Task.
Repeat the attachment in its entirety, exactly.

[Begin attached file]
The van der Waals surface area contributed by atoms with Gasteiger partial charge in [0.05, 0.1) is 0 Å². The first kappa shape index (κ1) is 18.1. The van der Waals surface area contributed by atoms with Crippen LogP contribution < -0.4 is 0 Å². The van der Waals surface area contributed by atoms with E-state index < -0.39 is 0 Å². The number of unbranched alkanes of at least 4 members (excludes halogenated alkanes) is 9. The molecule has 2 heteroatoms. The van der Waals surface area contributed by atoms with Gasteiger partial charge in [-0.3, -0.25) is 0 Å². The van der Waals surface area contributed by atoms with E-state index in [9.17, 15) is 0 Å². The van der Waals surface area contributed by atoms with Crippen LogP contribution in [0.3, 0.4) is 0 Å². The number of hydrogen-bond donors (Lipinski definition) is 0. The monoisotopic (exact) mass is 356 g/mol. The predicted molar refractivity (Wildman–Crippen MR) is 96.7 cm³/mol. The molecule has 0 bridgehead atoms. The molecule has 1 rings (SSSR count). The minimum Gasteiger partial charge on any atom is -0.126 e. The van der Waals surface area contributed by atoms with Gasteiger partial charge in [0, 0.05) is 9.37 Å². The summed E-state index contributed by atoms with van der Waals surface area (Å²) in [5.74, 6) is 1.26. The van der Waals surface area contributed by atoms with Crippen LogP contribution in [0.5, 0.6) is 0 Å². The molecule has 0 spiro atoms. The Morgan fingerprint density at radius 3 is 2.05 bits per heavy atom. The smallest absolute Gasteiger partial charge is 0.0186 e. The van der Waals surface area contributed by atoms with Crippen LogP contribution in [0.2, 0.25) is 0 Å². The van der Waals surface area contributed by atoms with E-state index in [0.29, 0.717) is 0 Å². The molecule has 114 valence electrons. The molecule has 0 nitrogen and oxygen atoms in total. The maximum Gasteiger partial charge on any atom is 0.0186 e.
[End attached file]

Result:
The van der Waals surface area contributed by atoms with Gasteiger partial charge in [0.05, 0.1) is 0 Å². The first kappa shape index (κ1) is 18.1. The van der Waals surface area contributed by atoms with Crippen LogP contribution < -0.4 is 0 Å². The van der Waals surface area contributed by atoms with E-state index < -0.39 is 0 Å². The number of unbranched alkanes of at least 4 members (excludes halogenated alkanes) is 9. The molecule has 2 heteroatoms. The van der Waals surface area contributed by atoms with Gasteiger partial charge in [-0.3, -0.25) is 0 Å². The van der Waals surface area contributed by atoms with E-state index in [9.17, 15) is 0 Å². The van der Waals surface area contributed by atoms with Crippen LogP contribution in [0.3, 0.4) is 0 Å². The number of hydrogen-bond donors (Lipinski definition) is 0. The monoisotopic (exact) mass is 356 g/mol. The predicted molar refractivity (Wildman–Crippen MR) is 96.7 cm³/mol. The molecule has 0 bridgehead atoms. The molecule has 1 rings (SSSR count). The minimum Gasteiger partial charge on any atom is -0.126 e. The van der Waals surface area contributed by atoms with Gasteiger partial charge in [0, 0.05) is 9.37 Å². The summed E-state index contributed by atoms with van der Waals surface area (Å²) in [5.74, 6) is 1.26. The van der Waals surface area contributed by atoms with Crippen LogP contribution in [0.5, 0.6) is 0 Å². The molecule has 0 spiro atoms. The Morgan fingerprint density at radius 3 is 2.05 bits per heavy atom. The smallest absolute Gasteiger partial charge is 0.0186 e. The van der Waals surface area contributed by atoms with Crippen LogP contribution in [0.2, 0.25) is 0 Å². The van der Waals surface area contributed by atoms with E-state index in [0.29, 0.717) is 0 Å². The molecule has 114 valence electrons. The molecule has 0 nitrogen and oxygen atoms in total. The maximum Gasteiger partial charge on any atom is 0.0186 e.